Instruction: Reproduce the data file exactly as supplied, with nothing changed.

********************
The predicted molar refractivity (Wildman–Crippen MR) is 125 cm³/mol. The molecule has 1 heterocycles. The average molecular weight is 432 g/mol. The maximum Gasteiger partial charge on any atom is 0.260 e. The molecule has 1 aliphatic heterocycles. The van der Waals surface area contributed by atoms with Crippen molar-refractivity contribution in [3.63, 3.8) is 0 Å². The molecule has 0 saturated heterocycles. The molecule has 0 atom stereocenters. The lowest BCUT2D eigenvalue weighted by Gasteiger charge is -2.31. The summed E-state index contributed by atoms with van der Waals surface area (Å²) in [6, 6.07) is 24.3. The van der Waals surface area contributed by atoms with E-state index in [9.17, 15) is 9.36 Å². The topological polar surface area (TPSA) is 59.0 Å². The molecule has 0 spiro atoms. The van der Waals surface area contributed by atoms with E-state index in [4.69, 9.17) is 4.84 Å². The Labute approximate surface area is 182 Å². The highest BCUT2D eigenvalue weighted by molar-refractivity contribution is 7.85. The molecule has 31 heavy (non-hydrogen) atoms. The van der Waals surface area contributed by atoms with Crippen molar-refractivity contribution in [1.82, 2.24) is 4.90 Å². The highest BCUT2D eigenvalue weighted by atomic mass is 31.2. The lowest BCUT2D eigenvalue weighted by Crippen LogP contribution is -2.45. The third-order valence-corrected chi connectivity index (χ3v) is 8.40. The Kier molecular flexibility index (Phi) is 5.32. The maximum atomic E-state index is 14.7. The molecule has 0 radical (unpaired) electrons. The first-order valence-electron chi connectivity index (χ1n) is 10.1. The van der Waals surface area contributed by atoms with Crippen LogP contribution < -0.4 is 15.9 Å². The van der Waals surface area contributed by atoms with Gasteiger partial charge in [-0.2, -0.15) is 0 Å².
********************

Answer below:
The predicted molar refractivity (Wildman–Crippen MR) is 125 cm³/mol. The molecule has 1 heterocycles. The average molecular weight is 432 g/mol. The maximum Gasteiger partial charge on any atom is 0.260 e. The molecule has 1 aliphatic heterocycles. The van der Waals surface area contributed by atoms with Crippen molar-refractivity contribution in [3.63, 3.8) is 0 Å². The molecule has 0 saturated heterocycles. The molecule has 0 atom stereocenters. The lowest BCUT2D eigenvalue weighted by Gasteiger charge is -2.31. The summed E-state index contributed by atoms with van der Waals surface area (Å²) in [6, 6.07) is 24.3. The van der Waals surface area contributed by atoms with E-state index in [9.17, 15) is 9.36 Å². The topological polar surface area (TPSA) is 59.0 Å². The molecule has 0 spiro atoms. The van der Waals surface area contributed by atoms with E-state index in [4.69, 9.17) is 4.84 Å². The Labute approximate surface area is 182 Å². The highest BCUT2D eigenvalue weighted by molar-refractivity contribution is 7.85. The molecule has 31 heavy (non-hydrogen) atoms. The van der Waals surface area contributed by atoms with Crippen molar-refractivity contribution in [1.82, 2.24) is 4.90 Å². The highest BCUT2D eigenvalue weighted by atomic mass is 31.2. The lowest BCUT2D eigenvalue weighted by Crippen LogP contribution is -2.45. The third-order valence-corrected chi connectivity index (χ3v) is 8.40. The Kier molecular flexibility index (Phi) is 5.32. The maximum atomic E-state index is 14.7. The molecule has 0 radical (unpaired) electrons. The first-order valence-electron chi connectivity index (χ1n) is 10.1. The van der Waals surface area contributed by atoms with Crippen LogP contribution < -0.4 is 15.9 Å². The van der Waals surface area contributed by atoms with Gasteiger partial charge in [-0.2, -0.15) is 0 Å².